On Saturday May 30, I decided along with my daughter and a group of friends to join the protests in Downtown Columbus, Ohio. I really had no idea what I was doing. I only knew that something has to change and I want to be a part of that. We had heard helicopters circling for days and things were getting bad. That morning before deciding to head downtown I had a deep discussion with my brilliant daughter about the state of affairs. I started my morning with the viewpoint that I just don’t understand how destroying property and other people’s livelihoods did any justice to helping the cause of “black lives matter”.
I am always one to listen and when a valid point is made to shift my opinions and she quickly did. She reminded me of Stonewall Riots of 1969 that led to reform and more rights for the LGBTQ community that I am deeply entrenched in as a queer woman. And also of the riots in 1968 after the assassination of Martin Luther King, Jr. A man that proposed peace over everything and said “I have a dream” also said “A riot is the language of the unheard”.
One business owner, who’s place I had visited some 20 years ago when I lived in Columbus and had been vandalized over the weekend, said “I can replace windows, lives can not be replaced.” At that moment I understood what I was unable to see as a successful business owner with white privilege, that sometimes to be heard we must get angry and loud. We are in the midst of a revolution and when sacred revolution is called for we must revolt.
For those of you that might want to spiritually by-pass this situation right now and say “let’s come from love.” Let me say sometimes the language of love is not pretty.
Sometimes LOVE is packaged as pain and terror.
I wholeheartedly believe this. Many times in my life my trauma has sent me to my knees to re-evaluate my life and it was all from love. Everything comes from LOVE or is a cry for LOVE. Love shows up in many forms and right now its burning down cities around the Un-United States.
So I decided to join these protests PEACEFULLY. We geared up, packed our backpacks with water and baking soda for first aid, wrote the names of our emergency contacts in permanent marker on our forearms and I joined the REVOLUTION. As we found our way we encountered police officers and National Guard units marching the deserted streets of Columbus, blocking access to all areas as much as possible.
We walked through alleys and grass lawns to get to the front lines of one of the protests. As I arrived and took my way to the crowd, I heard a black woman on a megaphone saying “White to the front, Black to the back.” At first my ignorance got the best of me and I thought I am here for them, don’t they want to be seen. That fleeting thought was quickly replaced when a small voice inside me said… no protect them, they are less likely to hurt a white woman of privilege.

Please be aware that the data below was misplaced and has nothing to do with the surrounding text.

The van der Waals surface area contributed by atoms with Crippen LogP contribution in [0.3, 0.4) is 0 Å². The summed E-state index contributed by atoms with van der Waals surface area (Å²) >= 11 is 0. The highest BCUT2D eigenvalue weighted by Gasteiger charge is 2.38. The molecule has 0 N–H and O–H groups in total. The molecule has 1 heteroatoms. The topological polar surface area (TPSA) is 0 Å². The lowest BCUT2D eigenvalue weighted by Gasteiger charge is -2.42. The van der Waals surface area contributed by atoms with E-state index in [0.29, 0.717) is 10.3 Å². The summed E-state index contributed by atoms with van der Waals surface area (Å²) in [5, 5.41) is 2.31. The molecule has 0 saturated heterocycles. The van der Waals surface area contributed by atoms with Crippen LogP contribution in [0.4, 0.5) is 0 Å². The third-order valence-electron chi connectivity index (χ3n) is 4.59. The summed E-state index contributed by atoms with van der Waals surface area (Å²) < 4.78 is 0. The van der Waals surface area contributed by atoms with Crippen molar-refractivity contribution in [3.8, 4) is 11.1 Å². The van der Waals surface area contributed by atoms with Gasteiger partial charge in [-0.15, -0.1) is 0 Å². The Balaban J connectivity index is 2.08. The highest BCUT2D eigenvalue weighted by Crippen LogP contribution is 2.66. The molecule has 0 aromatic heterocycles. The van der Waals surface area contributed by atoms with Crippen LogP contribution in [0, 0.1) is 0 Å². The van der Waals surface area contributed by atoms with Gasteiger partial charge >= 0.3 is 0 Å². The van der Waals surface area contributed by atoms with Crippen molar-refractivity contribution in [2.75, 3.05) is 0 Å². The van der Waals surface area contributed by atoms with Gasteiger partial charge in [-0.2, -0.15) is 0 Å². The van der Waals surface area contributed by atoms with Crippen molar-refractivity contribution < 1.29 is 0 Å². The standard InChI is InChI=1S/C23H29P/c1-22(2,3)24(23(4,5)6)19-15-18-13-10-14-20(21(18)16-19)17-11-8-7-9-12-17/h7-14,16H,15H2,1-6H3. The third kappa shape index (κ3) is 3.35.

So I marched with my hands high above my head to the very front of the line and stood tall with other white folks, all the time concerned for my friends, my daughter and the others, but never for myself. As I took my place on the front line tears welled from deep within me. These were not tears of fear, I have had guns to my head, they were tears for the realization and all consuming knowing of the centuries of oppression that I could feel in my bones, but had never experienced because yes I have white privilege.
I don’t think I ever really understand that till this moment. That because I was white I could be a shield of safety.
I know this has to stop and I don’t know what to do so all I could do was stand there with my hands in the air on the front line and show that I care, that I am here and that I stand for blacks, I am their ally and their lives matter and no lives matter until black lives do.
I want to reiterate at this point that we were peacefully protesting, holding up our hands and signs, with a few people on megaphones talking about rights and change. This lasted less than 5 minutes and the line of SWAT and Police Officers stood silently watching at first. We were told the National Guard was nearby and there were snipers on the buildings to be careful. Then, out of nowhere, I heard a huge pop and smoke started to fill the area and I realized as I zoned in that tear gas grenades were being thrown by the line of law enforcement in front of us and exploding into the crowd.
People started running and screaming.
I was not wearing a mask or face covering at this point and my lungs and eyes filled. I backed away as people on the sidelines offered first aid. I raced to the side to find my daughter and friends and then quickly still coughing and without aid, put on my mask and returned to the line. The second round included not only tear gas but a barrage of shots came into the crowd. At first disoriented I thought they might be actual shots but they were rubber pellets just smaller than a hockey puck being fired into the crowd and several of us were hit with the sting.
We dispersed and assembled again. They started bringing in tanks and the National Guard appeared and they came toward us and we moved on. We were not rioting, we were not looting. I will leave that to others but after experiencing what I did and seeing how a cops treated peaceful protestors I understand how cities all over the country are on fire.
A state representative that was in the crowd was maced I found out later, someone was pushed off a building by a cop and killed in another peaceful protest. I have white privilege, I want to be an ally, I am doing what I know I can and I completely support all forms of RIOTING in the name of love and change. I am here. I see you. I have a voice. I have a choice. I stand with you.
It starts with one small act of revolution.
So it’s your turn to REVOLT.
How will you stand up?
Now is the time.
There is no other time but NOW.